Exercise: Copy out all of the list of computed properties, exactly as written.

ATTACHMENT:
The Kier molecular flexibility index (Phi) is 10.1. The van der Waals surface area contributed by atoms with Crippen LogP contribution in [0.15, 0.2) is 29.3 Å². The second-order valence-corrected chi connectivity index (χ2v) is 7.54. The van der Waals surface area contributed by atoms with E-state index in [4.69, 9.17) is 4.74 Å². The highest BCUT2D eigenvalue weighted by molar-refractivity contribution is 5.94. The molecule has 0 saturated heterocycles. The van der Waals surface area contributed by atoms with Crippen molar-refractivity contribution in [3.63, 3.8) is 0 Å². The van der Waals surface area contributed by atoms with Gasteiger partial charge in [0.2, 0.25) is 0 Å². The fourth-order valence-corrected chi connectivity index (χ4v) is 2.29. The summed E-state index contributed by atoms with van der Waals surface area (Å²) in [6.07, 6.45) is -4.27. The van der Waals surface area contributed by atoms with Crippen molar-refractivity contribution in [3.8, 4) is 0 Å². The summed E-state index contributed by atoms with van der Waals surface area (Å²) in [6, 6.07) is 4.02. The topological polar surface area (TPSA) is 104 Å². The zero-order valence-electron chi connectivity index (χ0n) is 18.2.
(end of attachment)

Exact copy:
The Kier molecular flexibility index (Phi) is 10.1. The van der Waals surface area contributed by atoms with Crippen LogP contribution in [0.15, 0.2) is 29.3 Å². The second-order valence-corrected chi connectivity index (χ2v) is 7.54. The van der Waals surface area contributed by atoms with E-state index in [4.69, 9.17) is 4.74 Å². The highest BCUT2D eigenvalue weighted by molar-refractivity contribution is 5.94. The molecule has 0 saturated heterocycles. The van der Waals surface area contributed by atoms with Crippen molar-refractivity contribution in [3.63, 3.8) is 0 Å². The van der Waals surface area contributed by atoms with Gasteiger partial charge in [0.2, 0.25) is 0 Å². The fourth-order valence-corrected chi connectivity index (χ4v) is 2.29. The summed E-state index contributed by atoms with van der Waals surface area (Å²) in [6.07, 6.45) is -4.27. The van der Waals surface area contributed by atoms with Crippen molar-refractivity contribution in [3.8, 4) is 0 Å². The summed E-state index contributed by atoms with van der Waals surface area (Å²) in [6, 6.07) is 4.02. The topological polar surface area (TPSA) is 104 Å². The zero-order valence-electron chi connectivity index (χ0n) is 18.2.